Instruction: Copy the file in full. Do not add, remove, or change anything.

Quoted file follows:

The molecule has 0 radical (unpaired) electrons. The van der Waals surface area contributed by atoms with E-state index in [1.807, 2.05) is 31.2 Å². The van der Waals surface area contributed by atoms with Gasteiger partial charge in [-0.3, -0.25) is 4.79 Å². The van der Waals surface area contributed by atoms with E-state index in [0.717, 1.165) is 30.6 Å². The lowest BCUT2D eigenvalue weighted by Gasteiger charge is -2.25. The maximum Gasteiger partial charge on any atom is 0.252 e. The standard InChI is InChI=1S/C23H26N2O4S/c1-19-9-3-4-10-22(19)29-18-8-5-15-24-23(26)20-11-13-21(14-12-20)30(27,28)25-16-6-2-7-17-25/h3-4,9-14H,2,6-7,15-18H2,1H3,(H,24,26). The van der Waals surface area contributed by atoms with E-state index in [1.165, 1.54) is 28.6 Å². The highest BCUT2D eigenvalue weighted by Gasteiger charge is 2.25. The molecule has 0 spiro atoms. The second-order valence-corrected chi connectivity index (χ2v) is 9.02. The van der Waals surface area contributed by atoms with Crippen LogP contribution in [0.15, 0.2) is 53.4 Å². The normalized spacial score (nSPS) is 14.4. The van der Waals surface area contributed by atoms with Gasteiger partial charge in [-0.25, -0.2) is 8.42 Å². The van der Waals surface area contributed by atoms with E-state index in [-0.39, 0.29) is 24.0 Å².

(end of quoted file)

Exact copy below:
The molecule has 0 radical (unpaired) electrons. The van der Waals surface area contributed by atoms with E-state index in [1.807, 2.05) is 31.2 Å². The van der Waals surface area contributed by atoms with Gasteiger partial charge in [-0.3, -0.25) is 4.79 Å². The van der Waals surface area contributed by atoms with E-state index in [0.717, 1.165) is 30.6 Å². The lowest BCUT2D eigenvalue weighted by Gasteiger charge is -2.25. The maximum Gasteiger partial charge on any atom is 0.252 e. The standard InChI is InChI=1S/C23H26N2O4S/c1-19-9-3-4-10-22(19)29-18-8-5-15-24-23(26)20-11-13-21(14-12-20)30(27,28)25-16-6-2-7-17-25/h3-4,9-14H,2,6-7,15-18H2,1H3,(H,24,26). The van der Waals surface area contributed by atoms with E-state index in [1.165, 1.54) is 28.6 Å². The highest BCUT2D eigenvalue weighted by Gasteiger charge is 2.25. The molecule has 0 spiro atoms. The second-order valence-corrected chi connectivity index (χ2v) is 9.02. The van der Waals surface area contributed by atoms with Crippen LogP contribution in [0.15, 0.2) is 53.4 Å². The normalized spacial score (nSPS) is 14.4. The van der Waals surface area contributed by atoms with Gasteiger partial charge in [-0.25, -0.2) is 8.42 Å². The van der Waals surface area contributed by atoms with E-state index in [-0.39, 0.29) is 24.0 Å².